The words do not seem real. It's been almost a week now and saying it out loud has been unbearable. Now I realize that writing it is not any easier. Doing either makes me cry, and right now it's hard to imagine the day that it won't.
At 1:21 AM on December 26, 2007 a concurrence of events changed things forever. My mother Amy whispered into his ear as she let go of her husband of 35 years. Charlie and I held our father's hand for the longest and final time of our lives. Linda said good-bye all too soon after saying hello to her new ba-ba. Friends unknowingly lost the most loyal person to enter their lives. And the world we all live in became a little less special of a place as Bill Fei took his final breath.
Dad was a unique person. In many ways he was unlike any person I've ever known. Truth be told, many of his actions were both puzzling and often times frustrating to me (and I'm sure to my mother and brother as well). Why did he insist on doing things a certain way even if it did not benefit him or his family? Why did he push and prod to the point of conflict until things were done his way? Why did he make up his mind on something and then not budge? Why couldn't he be more flexible and reasonable and be a bigger person in the process?
Unfortunately, it took nearly 33 years and a terminal illness for me to realize that it was precisely that inflexible nature that made my dad not only the bigger person, but a man of the highest quality of character. He did things a certain way NOT because it was HIS way, but rather because he genuinely believed it to be the RIGHT way. All too often we (and by "we" I mostly mean "I") are guided by a Machiavellian motivation to act in a manner that is most advantageous to our own cause. Dad, however, did not succumb to moral flexibility. To him, if it was right, it was right, and if it was wrong, it was wrong. He lived his life with a clear conscience and was at peace with his actions. No wonder he slept so well all the time.
Dad certainly had an uncanny sense of timing. It was on Friday the 13th of January 2006 that he was admitted to the hospital for the first time and the dreaded word "cholangiocarcinoma" entered our vocabulary. Then, it was late in the evening on Christmas day 2007 that Dad told Mom that he wanted to go to sleep and did not want her to wake him up. Along the way, he defied the "6 to 8 months" prediction and fought to maintain his strength up until the day of my wedding, 21 months after his diagnosis. There was a significant deterioration in his condition right after the wedding day, but Dad still made sure to be with us for another birthday for each of his sons, one more Thanksgiving, and of course a final Christmas. He also met Charlie's girlfriend Julie for the first time just 4 days before passing and left us the exact week of the annual memorial service at the Hsi Lai Temple. Personally, I also think that Dad held out until the 26th so that Christmas would not become a day of annual mourning going forward for his family and that he left us before the end of the year so that we could start 2008 as a truly new year. I guess this could all be coincidence, but once again when Dad believed something was the right thing to do, he definitely did it.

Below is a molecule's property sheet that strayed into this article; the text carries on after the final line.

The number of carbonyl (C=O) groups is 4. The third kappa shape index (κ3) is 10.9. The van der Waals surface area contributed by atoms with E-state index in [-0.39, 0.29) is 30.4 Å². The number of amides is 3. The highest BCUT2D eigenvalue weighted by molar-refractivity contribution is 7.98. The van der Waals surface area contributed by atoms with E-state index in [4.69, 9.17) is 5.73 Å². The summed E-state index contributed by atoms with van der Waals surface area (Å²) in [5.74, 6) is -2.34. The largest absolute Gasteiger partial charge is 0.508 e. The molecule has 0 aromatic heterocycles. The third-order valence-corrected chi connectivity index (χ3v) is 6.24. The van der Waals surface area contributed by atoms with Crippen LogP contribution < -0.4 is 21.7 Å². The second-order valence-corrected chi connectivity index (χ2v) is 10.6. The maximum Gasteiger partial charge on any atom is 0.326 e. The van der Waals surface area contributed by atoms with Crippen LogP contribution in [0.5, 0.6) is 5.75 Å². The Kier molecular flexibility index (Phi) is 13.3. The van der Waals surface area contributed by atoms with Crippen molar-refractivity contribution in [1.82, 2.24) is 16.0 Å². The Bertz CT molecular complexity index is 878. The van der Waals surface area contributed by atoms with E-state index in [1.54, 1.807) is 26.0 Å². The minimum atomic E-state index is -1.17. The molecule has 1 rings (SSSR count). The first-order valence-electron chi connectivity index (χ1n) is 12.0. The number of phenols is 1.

Mom, Charlie, and I decided early on that we wanted to protect Dad and not let him think about the fact that he had an incurable cancer with a life expectancy of less than a year. As such, we spent the last 23 and a half months shielding him from the sadness and depression of his condition and his impending death. We passed along a filtered, rosy picture of what doctors told us. We never allowed ourselves to shed a single tear in his presence. Even on Christmas day when he suffered a heart attack and vomitted blood, we told Dad that things were ok. We would carry the burden and sadness for him. We were being brave so that he would not be depressed and give up. We were the strong ones...
...Or so we thought. In hindsight, Dad knew all along - he had to. He was in the doctor's office when they talked about his cancer. He was there when they said his liver was failing. He could obviously see the deterioriation of his own physical appearance. We thought we were being brave for him when all along he was the one who was being brave for us. He refused to acknowledge his diagnosis and prognosis because he knew that our happiness or sadness were based on his outward emotion. He knew that if he became depressed we would be distraught. If he was sad we would be inconsolable. He willed himself to be strong up until September so that we could celebrate at my wedding. As usual, Dad did what he believed to be the right thing to do. In this case, it was deceving himself and his family so that we could enjoy and cherish our remaining time together instead of merely waiting around until his passing.
I miss my father very much. Little things make me think about him all the time. I am so thankful to him for who I am and the life I have. Whether I was 3, am 33, or will be 83, Dad will always be my dad. I love him so much. I wish I hugged him more when he was alive. He was a special person, and I didn't fully understand that until recently. I wanted to share this so people would know the person Dad was.
My mom is simply the best. I feel so bad for her that it literally hurts.